Traditional ideas for testing unification involve searching for the decay of the proton and its branching modes. We point out that several astrophysical experiments are now reaching sensitivities that allow them to explore supersymmetric unified theories. In these theories the electroweak-mass DM particle can decay, just like the proton, through dimension six operators with lifetime ~ 10^26 sec. Read More

We propose two distinct atom interferometer gravitational wave detectors, one terrestrial and another satellite-based, utilizing the core technology of the Stanford 10 m atom interferometer presently under construction. Each configuration compares two widely separated atom interferometers run using common lasers. The signal scales with the distance between the interferometers, which can be large since only the light travels over this distance, not the atoms. Read More

Atom interferometry is now reaching sufficient precision to motivate laboratory tests of general relativity. We begin by explaining the non-relativistic calculation of the phase shift in an atom interferometer and deriving its range of validity. From this we develop a method for calculating the phase shift in general relativity. Read More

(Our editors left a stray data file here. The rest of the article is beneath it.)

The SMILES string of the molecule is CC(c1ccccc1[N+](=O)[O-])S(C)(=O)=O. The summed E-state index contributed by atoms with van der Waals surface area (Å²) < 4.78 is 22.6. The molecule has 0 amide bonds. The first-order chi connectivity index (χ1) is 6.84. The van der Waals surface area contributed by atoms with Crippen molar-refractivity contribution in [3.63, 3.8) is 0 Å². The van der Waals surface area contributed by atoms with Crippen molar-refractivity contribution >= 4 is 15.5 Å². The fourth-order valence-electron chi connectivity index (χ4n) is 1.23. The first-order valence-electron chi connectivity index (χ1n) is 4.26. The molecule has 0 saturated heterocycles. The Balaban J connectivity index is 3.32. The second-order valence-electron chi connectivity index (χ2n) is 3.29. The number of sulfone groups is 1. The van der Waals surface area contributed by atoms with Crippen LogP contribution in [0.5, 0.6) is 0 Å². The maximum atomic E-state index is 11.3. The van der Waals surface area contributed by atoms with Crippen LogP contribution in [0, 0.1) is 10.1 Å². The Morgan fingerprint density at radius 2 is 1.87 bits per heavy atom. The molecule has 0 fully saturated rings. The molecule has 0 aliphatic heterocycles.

We propose two distinct atom interferometer gravitational wave detectors, one terrestrial and another satellite-based, utilizing the core technology of the Stanford $10 \text{m}$ atom interferometer presently under construction. The terrestrial experiment can operate with strain sensitivity $ \sim \frac{10^{-19}}{\sqrt{\text{Hz}}}$ in the 1 Hz - 10 Hz band, inaccessible to LIGO, and can detect gravitational waves from solar mass binaries out to megaparsec distances. The satellite experiment probes the same frequency spectrum as LISA with better strain sensitivity $ \sim \frac{10^{-20}}{\sqrt{\text{Hz}}}$. Read More

We propose an atom-interferometry experiment based on the scalar Aharonov-Bohm effect which detects an atom charge at the 10^{-28}e level, and improves the current laboratory limits by 8 orders of magnitude. This setup independently probes neutron charges down to 10^{-28}e, 7 orders of magnitude below current bounds. Read More